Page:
What Is ARD?
ARD is short for Accelerated Rehabilitative Disposition and is primarily reserved for first-time offenders of following crimes:
It is offered in Allegheny County, Beaver County, Butler County, Westmoreland County, and other counties around the Commonwealth of Pennsylvania.
What Do You Need To Know About ARD?
ARD is considered a diversionary program, meaning it is designed to divert you from the statutorily mandated penalties that come with each of the crimes listed above. Specifically, ARD is generally used to avoid hefty fines, long probations, or spending time in the local county jail. It generally requires you to complete a series of programs or classes and receive medical assessments based on your charges. For example, someone charged with simple assault may have to complete anger management assessments and classes while on ARD.
If you successfully complete your ARD, your charges will be withdrawn, and you will have an opportunity to have to permanent record expunged of that charge.
How Do You Receive ARD?
Your eligibility for ARD depends on the specific facts surrounding your offense. In most instances, anyone who is a first-time offender of the crimes laid out above should be eligible for ARD. However, there are several exceptions to that general statement and you should not assume your are ARD eligible just because this is your first DUI, Theft, or Simple Assault charge. For example, you are not ARD eligible as a first-time offender if:
- While driving under the influence of alcohol, you were involved in an accident that injured someone.
- You are charged with Theft of an item that exceeds $10,000.
- The victim of your alleged simple assault objects to your admission into the ARD program.
It is ultimately the decision of the Assistant District Attorney assigned to your case. This is one step in the process where an Attorney is very important.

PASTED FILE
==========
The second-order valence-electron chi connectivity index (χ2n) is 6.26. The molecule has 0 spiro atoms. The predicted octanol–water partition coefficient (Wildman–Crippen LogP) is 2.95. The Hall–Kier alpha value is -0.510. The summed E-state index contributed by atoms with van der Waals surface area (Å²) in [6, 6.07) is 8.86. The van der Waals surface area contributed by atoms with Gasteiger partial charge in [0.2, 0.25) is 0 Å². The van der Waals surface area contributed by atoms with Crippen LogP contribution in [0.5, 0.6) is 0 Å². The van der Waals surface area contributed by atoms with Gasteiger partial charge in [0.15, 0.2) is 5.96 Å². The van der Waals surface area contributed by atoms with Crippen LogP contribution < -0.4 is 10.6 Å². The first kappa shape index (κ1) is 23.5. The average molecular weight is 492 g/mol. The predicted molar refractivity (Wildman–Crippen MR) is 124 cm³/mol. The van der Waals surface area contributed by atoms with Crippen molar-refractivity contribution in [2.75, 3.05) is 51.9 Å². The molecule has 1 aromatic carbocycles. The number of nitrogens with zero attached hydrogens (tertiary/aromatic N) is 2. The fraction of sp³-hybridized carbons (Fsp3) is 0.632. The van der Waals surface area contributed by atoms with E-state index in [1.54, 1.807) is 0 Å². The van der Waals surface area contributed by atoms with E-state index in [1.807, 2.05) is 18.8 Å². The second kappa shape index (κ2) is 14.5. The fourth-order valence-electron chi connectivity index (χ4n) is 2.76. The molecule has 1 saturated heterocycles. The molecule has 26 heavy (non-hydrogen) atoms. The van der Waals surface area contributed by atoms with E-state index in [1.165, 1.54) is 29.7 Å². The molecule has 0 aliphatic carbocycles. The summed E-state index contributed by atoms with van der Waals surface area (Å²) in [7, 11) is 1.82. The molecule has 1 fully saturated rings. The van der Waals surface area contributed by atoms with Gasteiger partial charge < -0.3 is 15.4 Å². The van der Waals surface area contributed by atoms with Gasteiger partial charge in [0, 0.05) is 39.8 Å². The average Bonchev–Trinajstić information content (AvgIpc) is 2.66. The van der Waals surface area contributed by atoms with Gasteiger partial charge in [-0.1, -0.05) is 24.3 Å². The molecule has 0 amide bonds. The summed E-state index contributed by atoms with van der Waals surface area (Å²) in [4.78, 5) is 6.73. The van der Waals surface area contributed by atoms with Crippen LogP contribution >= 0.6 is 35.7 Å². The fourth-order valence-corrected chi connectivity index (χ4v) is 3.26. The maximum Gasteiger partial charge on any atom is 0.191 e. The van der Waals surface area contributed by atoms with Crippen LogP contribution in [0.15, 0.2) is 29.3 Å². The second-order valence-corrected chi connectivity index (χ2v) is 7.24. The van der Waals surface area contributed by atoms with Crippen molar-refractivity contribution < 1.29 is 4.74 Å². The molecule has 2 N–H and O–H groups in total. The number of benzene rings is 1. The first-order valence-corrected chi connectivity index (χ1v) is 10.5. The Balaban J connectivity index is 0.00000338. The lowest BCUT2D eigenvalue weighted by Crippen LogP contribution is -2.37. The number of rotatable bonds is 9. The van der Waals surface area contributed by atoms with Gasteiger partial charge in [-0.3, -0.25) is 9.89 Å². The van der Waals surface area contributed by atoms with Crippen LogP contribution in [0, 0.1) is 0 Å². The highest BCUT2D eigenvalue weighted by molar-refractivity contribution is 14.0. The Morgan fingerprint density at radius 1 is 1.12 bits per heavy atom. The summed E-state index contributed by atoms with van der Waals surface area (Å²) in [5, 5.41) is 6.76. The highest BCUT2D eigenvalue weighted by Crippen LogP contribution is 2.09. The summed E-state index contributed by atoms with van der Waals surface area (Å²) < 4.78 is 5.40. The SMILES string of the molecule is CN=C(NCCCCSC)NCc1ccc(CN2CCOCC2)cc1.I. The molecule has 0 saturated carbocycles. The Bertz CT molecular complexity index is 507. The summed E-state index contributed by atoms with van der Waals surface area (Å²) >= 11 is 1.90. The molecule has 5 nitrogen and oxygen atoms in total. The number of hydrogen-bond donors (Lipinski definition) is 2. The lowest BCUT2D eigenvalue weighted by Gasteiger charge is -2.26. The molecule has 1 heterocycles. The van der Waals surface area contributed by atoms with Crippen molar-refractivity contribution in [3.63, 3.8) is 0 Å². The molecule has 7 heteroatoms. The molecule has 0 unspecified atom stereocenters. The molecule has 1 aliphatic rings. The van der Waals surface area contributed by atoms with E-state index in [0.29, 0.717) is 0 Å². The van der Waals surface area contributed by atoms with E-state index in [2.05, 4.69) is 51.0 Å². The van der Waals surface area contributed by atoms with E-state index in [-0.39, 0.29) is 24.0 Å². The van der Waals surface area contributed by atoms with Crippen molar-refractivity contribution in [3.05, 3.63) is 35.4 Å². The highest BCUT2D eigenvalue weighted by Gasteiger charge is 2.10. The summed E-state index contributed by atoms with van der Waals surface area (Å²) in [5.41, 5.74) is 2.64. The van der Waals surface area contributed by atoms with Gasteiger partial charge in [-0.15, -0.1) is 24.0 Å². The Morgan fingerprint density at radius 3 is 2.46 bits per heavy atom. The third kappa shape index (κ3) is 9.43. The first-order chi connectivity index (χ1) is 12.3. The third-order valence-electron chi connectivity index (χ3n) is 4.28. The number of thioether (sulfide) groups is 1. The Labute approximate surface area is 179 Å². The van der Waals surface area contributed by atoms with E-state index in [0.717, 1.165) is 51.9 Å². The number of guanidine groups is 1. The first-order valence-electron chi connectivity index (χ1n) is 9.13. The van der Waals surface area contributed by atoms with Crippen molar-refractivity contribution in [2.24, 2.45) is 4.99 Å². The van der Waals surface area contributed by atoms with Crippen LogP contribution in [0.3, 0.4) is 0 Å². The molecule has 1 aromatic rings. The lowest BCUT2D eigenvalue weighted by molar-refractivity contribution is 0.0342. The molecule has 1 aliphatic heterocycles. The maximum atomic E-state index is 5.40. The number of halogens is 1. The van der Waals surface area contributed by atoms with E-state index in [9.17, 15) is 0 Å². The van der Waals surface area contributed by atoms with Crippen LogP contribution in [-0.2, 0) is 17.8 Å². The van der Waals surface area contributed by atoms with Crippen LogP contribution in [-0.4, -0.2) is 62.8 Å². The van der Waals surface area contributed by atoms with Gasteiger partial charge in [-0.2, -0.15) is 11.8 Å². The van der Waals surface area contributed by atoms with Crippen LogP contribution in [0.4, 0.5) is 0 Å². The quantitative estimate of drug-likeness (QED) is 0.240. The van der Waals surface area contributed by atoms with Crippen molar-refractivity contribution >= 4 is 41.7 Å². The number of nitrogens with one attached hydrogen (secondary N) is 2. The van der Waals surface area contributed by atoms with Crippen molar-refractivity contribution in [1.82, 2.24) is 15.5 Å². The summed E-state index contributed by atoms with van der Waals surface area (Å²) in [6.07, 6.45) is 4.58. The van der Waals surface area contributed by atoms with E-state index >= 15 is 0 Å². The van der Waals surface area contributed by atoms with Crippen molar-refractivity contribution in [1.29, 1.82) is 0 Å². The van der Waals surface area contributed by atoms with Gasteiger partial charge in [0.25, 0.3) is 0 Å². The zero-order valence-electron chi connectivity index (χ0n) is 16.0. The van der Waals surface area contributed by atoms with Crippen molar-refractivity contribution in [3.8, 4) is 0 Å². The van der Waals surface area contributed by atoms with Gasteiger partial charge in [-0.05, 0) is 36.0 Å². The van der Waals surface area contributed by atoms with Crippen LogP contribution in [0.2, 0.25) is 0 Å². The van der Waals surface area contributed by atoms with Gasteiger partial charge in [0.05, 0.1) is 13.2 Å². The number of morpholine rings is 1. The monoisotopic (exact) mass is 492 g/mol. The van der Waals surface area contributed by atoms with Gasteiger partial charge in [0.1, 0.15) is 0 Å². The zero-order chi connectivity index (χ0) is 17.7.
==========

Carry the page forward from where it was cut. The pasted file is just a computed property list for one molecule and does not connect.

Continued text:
What If You Are Accepted Into ARD?
If you are accepted into the ARD Program, consider yourself lucky. But, do not assume that just because you are on the ARD Program that you can ignore the Court Orders. You must pay attention to the rule and requirements that the Court sets. Your completion of ARD and withdrawal of the charges will depend on your completion of the Court’s Orders. For example, ARD may require you to:
- Pay Fine
- Attend Treatment Programs
- Refrain from committing any further crimes while on the ARD Program
- Complete Community Service hours
Failure to complete all ARD requirements will result in an ARD Violation.
What Happens If You Do Not Complete Your ARD?
Failing to complete your ARD may come in various forms. You may fail to pay your files and court costs associated with your ARD. Or, you may violate the perimeters of your probation. If that happens, you have violated your ARD. If you violate your ARD, your ARD privileges will be revoked and you will be sent back to stand trial for your charges. This will expose you to all statutory fines, penalties, and jail time associated with your charges.
Are There Any Reasons Not To Ask For ARD?
Yes, this is another step in the process where having an attorney in very important. Just because you are a first time offender does not mean you should simply ask for/ accept ARD and go on your way. At your Preliminary Hearing, you will have an opportunity to fight the charges against you. For example, you may be able to show that the officer did not have probable cause to charge you with your DUI. If you just ask the District Attorney for ARD, you are waiving your defenses.
It is better to have your charges thrown out and your record expunged, than attend a series of court mandated classes, pay some fines, serve probation, and then asking for your record to be expunged.
What Should You Do Next?
If you have been charged with a crime, and you are considering your options for ARD, contact my office at (412) 209-0657 and ask for Matthew Becker. I offer immediate free consultations with free parking. I will sit down with you, discuss your case and options, and work with you to receive the best possible result.